Quite a while ago I wrote a blog called "I can't get no satisfaction." However, the one time I could count on satisfaction was when we did our annual client survey. Our scores were always very high. We used a 5-point Likert scale, with four and five being satisfied and very satisfied, respectively, and historically ~95% of our clients rated themselves a four or five.
Maybe it was because I and others in management felt so good about those scores, or the fact that we had been measuring client satisfaction that way since the 1990s (“that’s the way we’ve always done it”)? But we were reluctant to change to using Net Promoter Score, or “NPS,” even though we were encouraged to do so by a few of our board members for a couple of years before we made that part of our process.
In case you are not familiar, NPS is widely used and differs a bit from the way we traditionally measured satisfaction in that you subtract the number of detractors from your promoters. Measured on a 11-point scale, NPS is calculated by subtracting the lower scores, one through six, from the total on the high end, nine and ten, to get a "net" score.
I have become convinced this is a superior way to measure, as it very much differentiates those highly satisfied fans, or “promoters,” from that middle range. It also penalizes you for having “detractors.” This also makes sense, as older studies showed that while a satisfied customer will typically tell someone, a dissatisfied customer will tell 9-10 people — and that was before social media! So, taking these detractors into account and separating them from the larger neutral group is critical. I might argue that you should weight each detractor’s vote even more heavily, but hey, I didn’t invent this!
Consequently, and very interestingly, because of that a company can actually get a negative NPS score. A few notorious industries — tv/internet service providers, airlines, and car rental companies (maybe because they know how to take the reservation, but they don’t know how hold the reservation?) – run close to zero. So, it's a little scary to convert to an NPS rating when you've been getting extremely high "satisfaction” ratings. But, it's a more meaningful measure that can be compared on a relative basis to more companies, and across more industries.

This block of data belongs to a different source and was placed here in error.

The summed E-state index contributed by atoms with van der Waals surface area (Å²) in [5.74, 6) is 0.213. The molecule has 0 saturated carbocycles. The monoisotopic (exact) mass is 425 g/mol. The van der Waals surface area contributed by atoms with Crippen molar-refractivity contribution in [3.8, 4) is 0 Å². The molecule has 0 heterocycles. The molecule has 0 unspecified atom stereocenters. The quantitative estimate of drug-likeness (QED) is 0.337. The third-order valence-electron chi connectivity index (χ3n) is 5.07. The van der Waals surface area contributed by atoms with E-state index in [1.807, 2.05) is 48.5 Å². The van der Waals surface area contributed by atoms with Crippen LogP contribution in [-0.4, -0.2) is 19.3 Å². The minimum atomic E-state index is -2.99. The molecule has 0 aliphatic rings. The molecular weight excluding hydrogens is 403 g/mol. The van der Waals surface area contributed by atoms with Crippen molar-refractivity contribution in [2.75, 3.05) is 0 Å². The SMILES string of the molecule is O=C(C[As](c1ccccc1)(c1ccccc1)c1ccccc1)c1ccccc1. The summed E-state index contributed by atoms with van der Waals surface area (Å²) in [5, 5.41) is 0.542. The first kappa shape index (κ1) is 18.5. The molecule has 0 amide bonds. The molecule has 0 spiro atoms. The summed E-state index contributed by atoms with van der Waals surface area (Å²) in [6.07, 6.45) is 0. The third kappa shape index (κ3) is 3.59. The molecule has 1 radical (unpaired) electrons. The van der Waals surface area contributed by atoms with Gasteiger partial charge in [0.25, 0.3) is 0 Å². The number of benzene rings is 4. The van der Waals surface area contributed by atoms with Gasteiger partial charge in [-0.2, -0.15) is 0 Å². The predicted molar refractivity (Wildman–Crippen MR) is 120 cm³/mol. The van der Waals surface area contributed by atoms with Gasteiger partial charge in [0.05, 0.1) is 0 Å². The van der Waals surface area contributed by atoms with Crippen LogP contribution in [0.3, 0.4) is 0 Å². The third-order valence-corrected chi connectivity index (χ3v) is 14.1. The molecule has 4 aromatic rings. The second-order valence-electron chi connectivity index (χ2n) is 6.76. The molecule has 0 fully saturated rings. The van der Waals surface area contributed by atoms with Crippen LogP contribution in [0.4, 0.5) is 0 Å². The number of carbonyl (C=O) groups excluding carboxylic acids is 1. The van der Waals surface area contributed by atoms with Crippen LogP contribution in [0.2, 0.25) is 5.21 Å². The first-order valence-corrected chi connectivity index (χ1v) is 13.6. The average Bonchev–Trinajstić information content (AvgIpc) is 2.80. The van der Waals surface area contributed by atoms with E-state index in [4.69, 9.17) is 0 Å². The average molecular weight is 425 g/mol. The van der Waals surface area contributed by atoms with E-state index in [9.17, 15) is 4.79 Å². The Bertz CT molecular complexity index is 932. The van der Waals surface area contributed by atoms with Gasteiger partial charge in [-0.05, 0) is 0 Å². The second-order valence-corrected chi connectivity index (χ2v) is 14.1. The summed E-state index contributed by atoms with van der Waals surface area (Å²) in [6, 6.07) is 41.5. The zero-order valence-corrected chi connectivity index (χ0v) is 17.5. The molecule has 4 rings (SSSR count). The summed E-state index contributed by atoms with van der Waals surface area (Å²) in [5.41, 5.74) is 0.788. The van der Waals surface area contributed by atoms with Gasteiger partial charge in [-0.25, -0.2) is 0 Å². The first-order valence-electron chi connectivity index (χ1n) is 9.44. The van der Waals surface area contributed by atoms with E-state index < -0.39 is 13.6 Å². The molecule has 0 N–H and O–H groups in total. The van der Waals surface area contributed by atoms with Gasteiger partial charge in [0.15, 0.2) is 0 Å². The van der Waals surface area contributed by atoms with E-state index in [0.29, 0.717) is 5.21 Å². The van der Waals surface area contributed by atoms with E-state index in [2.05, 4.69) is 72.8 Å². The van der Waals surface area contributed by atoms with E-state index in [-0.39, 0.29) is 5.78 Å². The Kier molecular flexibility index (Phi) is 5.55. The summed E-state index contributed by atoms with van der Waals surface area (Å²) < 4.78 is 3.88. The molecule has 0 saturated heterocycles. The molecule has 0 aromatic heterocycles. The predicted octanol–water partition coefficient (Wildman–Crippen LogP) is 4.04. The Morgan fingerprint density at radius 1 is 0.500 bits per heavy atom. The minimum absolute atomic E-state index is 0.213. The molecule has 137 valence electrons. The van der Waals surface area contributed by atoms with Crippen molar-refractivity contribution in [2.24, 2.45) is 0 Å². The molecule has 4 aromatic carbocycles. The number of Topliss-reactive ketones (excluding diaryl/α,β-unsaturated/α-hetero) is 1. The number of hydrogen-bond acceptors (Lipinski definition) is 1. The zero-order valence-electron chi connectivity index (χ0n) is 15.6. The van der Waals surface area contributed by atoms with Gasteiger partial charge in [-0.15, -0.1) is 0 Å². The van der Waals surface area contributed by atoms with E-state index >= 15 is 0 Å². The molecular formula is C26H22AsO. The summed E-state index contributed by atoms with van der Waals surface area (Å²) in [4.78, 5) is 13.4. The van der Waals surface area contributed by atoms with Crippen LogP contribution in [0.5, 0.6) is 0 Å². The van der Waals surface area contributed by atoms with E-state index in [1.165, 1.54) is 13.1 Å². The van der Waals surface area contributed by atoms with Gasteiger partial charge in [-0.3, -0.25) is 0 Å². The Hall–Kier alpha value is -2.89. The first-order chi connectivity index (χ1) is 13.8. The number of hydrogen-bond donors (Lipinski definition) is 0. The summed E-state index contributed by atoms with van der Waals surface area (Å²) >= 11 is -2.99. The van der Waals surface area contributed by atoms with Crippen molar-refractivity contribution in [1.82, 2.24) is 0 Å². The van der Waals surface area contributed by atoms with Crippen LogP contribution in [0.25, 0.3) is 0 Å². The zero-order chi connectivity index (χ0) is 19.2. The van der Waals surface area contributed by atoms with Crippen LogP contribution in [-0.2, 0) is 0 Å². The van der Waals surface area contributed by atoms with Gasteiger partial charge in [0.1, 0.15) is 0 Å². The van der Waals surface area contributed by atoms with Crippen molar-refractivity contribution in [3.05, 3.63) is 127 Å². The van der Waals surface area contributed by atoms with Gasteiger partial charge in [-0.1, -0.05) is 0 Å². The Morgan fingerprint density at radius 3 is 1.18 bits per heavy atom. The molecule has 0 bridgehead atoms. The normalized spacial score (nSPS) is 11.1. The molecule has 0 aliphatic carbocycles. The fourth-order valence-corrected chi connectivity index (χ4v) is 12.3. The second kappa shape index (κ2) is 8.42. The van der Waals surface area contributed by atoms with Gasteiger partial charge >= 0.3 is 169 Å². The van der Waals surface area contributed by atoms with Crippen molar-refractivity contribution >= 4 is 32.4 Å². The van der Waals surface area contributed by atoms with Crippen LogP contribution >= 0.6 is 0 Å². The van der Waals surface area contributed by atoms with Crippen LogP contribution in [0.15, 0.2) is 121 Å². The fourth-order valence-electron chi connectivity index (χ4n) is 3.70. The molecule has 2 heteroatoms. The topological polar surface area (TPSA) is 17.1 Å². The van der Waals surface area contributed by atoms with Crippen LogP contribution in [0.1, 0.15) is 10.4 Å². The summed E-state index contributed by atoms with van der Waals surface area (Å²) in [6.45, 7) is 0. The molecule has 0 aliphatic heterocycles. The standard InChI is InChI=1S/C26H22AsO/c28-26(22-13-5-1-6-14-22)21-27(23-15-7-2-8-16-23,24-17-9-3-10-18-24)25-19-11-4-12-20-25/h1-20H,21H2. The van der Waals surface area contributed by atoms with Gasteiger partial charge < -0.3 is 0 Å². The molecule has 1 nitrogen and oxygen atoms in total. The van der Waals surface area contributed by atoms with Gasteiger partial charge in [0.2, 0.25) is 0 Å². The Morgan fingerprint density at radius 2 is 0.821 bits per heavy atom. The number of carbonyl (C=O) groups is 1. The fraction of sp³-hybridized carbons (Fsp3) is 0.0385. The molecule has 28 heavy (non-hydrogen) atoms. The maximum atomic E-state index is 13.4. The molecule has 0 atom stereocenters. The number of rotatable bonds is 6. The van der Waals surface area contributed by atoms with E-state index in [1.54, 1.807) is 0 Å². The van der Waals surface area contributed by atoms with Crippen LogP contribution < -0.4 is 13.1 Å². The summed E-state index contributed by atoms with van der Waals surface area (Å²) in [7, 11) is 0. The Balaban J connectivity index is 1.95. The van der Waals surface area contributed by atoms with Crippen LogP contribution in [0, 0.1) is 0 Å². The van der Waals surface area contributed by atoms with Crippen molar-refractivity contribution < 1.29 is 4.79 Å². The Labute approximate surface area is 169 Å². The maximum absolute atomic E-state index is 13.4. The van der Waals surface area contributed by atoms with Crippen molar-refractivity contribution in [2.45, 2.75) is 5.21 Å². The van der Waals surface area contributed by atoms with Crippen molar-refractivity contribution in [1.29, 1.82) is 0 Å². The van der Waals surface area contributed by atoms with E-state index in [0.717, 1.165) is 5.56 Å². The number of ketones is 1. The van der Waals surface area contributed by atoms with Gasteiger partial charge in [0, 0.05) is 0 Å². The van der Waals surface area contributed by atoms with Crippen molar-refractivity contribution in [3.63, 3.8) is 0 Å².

One other thing we've used our client survey for is to get specific feedback. We also ask about satisfaction relative to certain products or services, so we know what we need to work on. That's one aspect of striving for continuous improvement, but the other is improving through innovation. In that regard, we ask open-ended questions that allow clients to make comments or suggestions that may lead us to consider a new service, product, or delivery channel.
We recently conducted our annual survey – key point here, if you want good data, make sure the data is gathered through a third party in an anonymous way – and the results are in! I’m proud to say that our overall score improved from 76 to 77, quite a bit higher than the median NPS* for financial services and banking, which are 44 and 30, respectively.
If your business wants to understand how your customers really feel about you, consider an anonymous survey using NPS. Unless, like Jack Nicholson told Tom Cruise in A Few Good Men: “You can’t handle the truth!”
*As reported in “The State of B2B Account Experience: B2B NPS & CX Benchmarking Report,” CustomerGauge, 2021